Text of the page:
Felled trees were then partitioned by chainsaw into merchantable stem, top (stem with diameter less than seven centimetres), dead branches, and live branches. The mass of each of these partitions was weighed.

Three samples of live branches were taken per tree; large, medium and small. For most trees, the entire top partition was taken for sampling. However, for the biggest tops a sample was taken. All the dead branches were taken for sampling.

The merchantable stems were sampled by cutting discs, each approximately five centimetres wide, along the length of the stem at three metre intervals, from the base. All samples collected in the field were put into co-extruded, polyethylene sacks and cable-tied at the top in order to limit loss of moisture to the atmosphere between the time of field sampling and the time of analysis work carried out on the samples back at WIT.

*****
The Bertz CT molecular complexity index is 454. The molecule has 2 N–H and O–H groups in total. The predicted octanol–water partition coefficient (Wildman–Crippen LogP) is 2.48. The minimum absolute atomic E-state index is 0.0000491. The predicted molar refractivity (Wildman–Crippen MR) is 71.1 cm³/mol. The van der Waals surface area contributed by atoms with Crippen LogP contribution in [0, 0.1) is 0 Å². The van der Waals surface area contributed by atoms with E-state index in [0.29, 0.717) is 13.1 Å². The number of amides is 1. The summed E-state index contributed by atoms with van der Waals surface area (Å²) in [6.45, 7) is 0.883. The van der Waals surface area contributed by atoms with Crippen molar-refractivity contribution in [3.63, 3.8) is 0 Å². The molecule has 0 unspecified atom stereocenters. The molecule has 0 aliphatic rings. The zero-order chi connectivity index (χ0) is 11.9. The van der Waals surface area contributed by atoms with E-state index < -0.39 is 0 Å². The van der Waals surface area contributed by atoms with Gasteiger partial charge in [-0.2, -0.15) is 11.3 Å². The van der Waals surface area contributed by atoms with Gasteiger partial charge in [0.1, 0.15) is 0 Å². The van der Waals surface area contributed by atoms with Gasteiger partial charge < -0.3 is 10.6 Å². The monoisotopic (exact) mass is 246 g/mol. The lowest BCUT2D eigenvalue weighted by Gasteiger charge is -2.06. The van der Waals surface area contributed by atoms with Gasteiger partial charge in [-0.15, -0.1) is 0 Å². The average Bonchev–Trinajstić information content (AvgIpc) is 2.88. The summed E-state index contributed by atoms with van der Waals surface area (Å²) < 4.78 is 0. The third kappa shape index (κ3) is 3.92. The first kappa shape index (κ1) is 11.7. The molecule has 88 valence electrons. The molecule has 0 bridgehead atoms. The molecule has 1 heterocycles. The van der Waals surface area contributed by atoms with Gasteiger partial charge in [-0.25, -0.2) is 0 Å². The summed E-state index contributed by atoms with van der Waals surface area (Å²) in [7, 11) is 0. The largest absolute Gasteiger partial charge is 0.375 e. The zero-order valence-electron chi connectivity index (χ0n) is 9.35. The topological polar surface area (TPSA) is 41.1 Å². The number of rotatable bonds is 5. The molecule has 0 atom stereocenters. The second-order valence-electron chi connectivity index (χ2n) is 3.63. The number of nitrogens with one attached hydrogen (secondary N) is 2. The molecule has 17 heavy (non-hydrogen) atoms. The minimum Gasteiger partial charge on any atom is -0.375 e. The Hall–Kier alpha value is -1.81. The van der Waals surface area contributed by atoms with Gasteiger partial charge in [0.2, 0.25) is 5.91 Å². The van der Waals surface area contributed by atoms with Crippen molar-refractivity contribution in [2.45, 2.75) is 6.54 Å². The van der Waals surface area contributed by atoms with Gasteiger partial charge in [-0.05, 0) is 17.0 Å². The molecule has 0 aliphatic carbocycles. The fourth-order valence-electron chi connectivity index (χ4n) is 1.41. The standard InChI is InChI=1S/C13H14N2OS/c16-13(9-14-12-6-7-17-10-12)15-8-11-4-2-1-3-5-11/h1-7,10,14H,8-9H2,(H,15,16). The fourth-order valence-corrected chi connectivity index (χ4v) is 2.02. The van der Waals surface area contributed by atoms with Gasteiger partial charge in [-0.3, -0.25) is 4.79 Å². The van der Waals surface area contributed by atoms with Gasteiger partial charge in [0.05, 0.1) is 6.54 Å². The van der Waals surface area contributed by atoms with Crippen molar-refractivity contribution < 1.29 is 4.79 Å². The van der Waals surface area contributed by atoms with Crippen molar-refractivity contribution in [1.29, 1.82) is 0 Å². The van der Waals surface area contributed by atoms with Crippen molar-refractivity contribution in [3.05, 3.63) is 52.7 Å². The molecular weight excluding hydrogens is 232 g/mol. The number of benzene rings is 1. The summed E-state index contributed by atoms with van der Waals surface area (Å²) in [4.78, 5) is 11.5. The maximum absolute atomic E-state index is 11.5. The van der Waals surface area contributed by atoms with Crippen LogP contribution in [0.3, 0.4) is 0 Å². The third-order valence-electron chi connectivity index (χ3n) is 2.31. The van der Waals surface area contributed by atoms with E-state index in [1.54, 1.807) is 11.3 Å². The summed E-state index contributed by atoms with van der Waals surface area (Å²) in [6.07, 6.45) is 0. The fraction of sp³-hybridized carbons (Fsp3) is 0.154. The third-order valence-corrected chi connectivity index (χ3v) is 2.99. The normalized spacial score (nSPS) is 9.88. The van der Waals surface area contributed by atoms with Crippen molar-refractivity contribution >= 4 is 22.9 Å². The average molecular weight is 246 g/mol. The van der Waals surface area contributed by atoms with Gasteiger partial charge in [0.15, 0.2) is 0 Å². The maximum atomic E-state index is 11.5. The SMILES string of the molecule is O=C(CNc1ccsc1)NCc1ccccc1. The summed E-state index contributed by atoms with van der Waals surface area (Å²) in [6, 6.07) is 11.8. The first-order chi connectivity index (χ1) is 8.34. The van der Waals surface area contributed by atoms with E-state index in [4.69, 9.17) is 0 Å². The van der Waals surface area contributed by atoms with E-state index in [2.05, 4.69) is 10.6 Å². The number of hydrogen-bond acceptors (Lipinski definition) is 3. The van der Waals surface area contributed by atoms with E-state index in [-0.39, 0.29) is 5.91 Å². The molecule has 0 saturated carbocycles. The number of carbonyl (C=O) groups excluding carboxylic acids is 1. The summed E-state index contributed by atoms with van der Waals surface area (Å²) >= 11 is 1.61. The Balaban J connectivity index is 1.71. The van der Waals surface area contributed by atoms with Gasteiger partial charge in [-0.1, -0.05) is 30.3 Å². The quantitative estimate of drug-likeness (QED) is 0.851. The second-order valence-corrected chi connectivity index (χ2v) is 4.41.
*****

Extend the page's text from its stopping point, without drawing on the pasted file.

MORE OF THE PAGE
Further processing of field samples


Following the completion of the on-site destructive sampling procedures, all sample material was taken to West Campus of Waterford Institute of Technology, Carriganore.

Branches and Tops

The live branches, tops and dead branches were weighed in their co-extruded sacks. The co-extruded sacks were then emptied and weighed separately in order to determine the net weight of sample material by subtracting the weights of the bags from the total weights.

The foliage was removed from the live branch samples and treated as a separate partition. Leaf material was weighed in order to determine green weight for moisture content samples.